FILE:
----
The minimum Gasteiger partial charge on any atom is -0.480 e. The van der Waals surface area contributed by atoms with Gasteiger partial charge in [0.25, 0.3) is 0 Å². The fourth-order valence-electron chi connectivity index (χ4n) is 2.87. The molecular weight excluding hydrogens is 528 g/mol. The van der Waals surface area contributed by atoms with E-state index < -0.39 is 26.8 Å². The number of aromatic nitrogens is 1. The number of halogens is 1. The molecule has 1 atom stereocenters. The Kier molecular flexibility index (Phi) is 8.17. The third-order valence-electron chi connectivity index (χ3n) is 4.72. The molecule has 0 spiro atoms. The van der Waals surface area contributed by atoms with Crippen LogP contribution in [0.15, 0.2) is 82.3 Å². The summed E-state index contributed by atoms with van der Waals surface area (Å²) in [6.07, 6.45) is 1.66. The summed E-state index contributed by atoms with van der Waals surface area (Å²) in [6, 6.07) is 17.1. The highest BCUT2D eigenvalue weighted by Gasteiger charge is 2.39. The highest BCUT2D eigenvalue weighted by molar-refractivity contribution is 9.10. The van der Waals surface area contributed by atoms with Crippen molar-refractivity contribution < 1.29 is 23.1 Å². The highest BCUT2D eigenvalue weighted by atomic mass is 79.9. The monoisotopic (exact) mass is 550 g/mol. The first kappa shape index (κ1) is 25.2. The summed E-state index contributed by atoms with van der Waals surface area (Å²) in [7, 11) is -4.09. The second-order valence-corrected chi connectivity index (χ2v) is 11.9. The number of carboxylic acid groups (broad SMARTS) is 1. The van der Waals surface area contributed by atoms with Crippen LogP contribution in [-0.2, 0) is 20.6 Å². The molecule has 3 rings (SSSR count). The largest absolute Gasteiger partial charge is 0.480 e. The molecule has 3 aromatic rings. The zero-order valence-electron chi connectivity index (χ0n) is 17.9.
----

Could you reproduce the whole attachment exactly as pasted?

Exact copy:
The minimum Gasteiger partial charge on any atom is -0.480 e. The van der Waals surface area contributed by atoms with Gasteiger partial charge in [0.25, 0.3) is 0 Å². The fourth-order valence-electron chi connectivity index (χ4n) is 2.87. The molecular weight excluding hydrogens is 528 g/mol. The van der Waals surface area contributed by atoms with E-state index < -0.39 is 26.8 Å². The number of aromatic nitrogens is 1. The number of halogens is 1. The molecule has 1 atom stereocenters. The Kier molecular flexibility index (Phi) is 8.17. The third-order valence-electron chi connectivity index (χ3n) is 4.72. The molecule has 0 spiro atoms. The van der Waals surface area contributed by atoms with Crippen LogP contribution in [0.15, 0.2) is 82.3 Å². The summed E-state index contributed by atoms with van der Waals surface area (Å²) in [6.07, 6.45) is 1.66. The summed E-state index contributed by atoms with van der Waals surface area (Å²) in [6, 6.07) is 17.1. The highest BCUT2D eigenvalue weighted by Gasteiger charge is 2.39. The highest BCUT2D eigenvalue weighted by molar-refractivity contribution is 9.10. The van der Waals surface area contributed by atoms with Crippen molar-refractivity contribution < 1.29 is 23.1 Å². The highest BCUT2D eigenvalue weighted by atomic mass is 79.9. The monoisotopic (exact) mass is 550 g/mol. The first kappa shape index (κ1) is 25.2. The summed E-state index contributed by atoms with van der Waals surface area (Å²) in [7, 11) is -4.09. The second-order valence-corrected chi connectivity index (χ2v) is 11.9. The number of carboxylic acid groups (broad SMARTS) is 1. The van der Waals surface area contributed by atoms with Crippen LogP contribution in [-0.2, 0) is 20.6 Å². The molecule has 3 rings (SSSR count). The largest absolute Gasteiger partial charge is 0.480 e. The molecule has 3 aromatic rings. The zero-order valence-electron chi connectivity index (χ0n) is 17.9.